November 17, 2020 |Success Stories
For a South Texas farming family, a new grain elevator means more jobs and markets for the next generation.
The Weaver family has farmed at Chapman Ranch, Texas, for almost a century. But their latest project is all about the future.
Brothers Blaine and Blake Weaver see on-farm grain storage as a way to keep the row crop operation strong for their five sons.
“We have another generation coming up, and we couldn’t necessarily expand with more acres,” Blake says.
The Weavers found a solution by installing a new 500,000-bushel grain elevator on their farm. Texas Farm Credit and Farm Credit Leasing financed the elevator on a 10-year lease.
Working with an ag lender
Texas Farm Credit has been the brothers’ lender since 2009, when they were in their early 30s. By then they’d farmed with their dad, David, and their uncle Tommy for over a decade at Weaver Farms.
“Tommy and I wanted to make sure they could handle every bit of the business on their own,” says David, whose grandfather started the operation. “So we took a bunch of property and equipment and said, ‘Here. Go get your own financing.'”
Blaine and Blake formed their own business, Weaver Bros. Ag. Next they called Texas Farm Credit, where they knew Shane Brown, now a regional president.
“We had no problem getting financed at Texas Farm Credit,” Blaine says. “It made a big difference using an ag lender — somebody who understands our business.”
“I don’t feel like I’m calling a banker,” he says. “I feel like I’m calling a friend and business partner who’s there to help us.”
Expanding through innovation
The Weavers’ lending team in Robstown says they’re some of the area’s most innovative farmers.
“They keep up with the times and technology,” says John Mayo, their loan officer.
For example, they increased yields by planting new grain and cotton varieties. And they boosted productivity by switching to round-bale cotton pickers. Both help them compensate for low commodity prices.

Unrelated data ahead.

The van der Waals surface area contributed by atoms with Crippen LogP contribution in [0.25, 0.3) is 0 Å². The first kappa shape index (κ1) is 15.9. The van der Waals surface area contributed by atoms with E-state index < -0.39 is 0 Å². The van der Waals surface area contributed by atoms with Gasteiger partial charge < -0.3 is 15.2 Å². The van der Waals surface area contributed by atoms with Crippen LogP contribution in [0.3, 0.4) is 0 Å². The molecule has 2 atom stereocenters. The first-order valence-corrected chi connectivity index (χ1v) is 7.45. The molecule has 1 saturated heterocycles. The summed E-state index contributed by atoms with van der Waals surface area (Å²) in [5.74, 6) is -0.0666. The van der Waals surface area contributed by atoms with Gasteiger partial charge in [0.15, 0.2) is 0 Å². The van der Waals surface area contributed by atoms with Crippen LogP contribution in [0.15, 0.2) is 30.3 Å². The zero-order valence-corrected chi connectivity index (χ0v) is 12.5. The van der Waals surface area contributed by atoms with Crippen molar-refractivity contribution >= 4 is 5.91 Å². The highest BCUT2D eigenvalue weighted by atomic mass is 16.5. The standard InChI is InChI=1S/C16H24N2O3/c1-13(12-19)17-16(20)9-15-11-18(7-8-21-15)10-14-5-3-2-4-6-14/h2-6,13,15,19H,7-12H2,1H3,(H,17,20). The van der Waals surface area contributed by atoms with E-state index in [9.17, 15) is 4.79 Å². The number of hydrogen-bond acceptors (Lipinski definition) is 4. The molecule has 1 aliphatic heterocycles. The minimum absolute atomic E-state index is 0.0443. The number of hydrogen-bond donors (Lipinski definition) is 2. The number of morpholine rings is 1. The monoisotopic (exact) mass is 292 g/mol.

“While the new pickers are expensive, you can’t afford not to have one,” Brown says.
Mayo adds, “They’re definitely role models, especially for younger farmers. They’re always willing to share what does and doesn’t work.”
Looking for solutions
In June 2019, it felt like a lot wasn’t working.
The farm needed 10 trucks a day to haul milo and corn to storage facilities. But trucks and labor were scarce due to the active oil and gas industry.
The Weavers started brainstorming and talking to fellow farmers.
They realized if they had their own grain elevator, they’d lower their trucking, storage and handling expenses. They could also improve their margins by selling grain to ADM, located at the Port of Corpus Christi, and other customers.
“By November we were talking to Texas Farm Credit,” Blaine says.
Together with their lender, they decided leasing was the best option. With no down payment, they preserved working capital for other needs. And they can claim the lease payments as an operating expense.
Growing in new ways
The elevator didn’t hold the entire crop, so the Weavers also used their co-op and another storage facility. The co-op gins much of their cotton, too.
The brothers and their wives have owned the entire family business since the third generation retired a few years ago. The fifth generation is getting more involved, too. Blaine and Cortney’s son Holden helped run the elevator this year. And Blake and Sharee’s son Braedon ran a combine and cotton picker.
“We have to keep growing and creating jobs,” Blake says. “The farmers we talked to swore an elevator would be the best thing we ever did for our operation. We’re already seeing the added benefit.”
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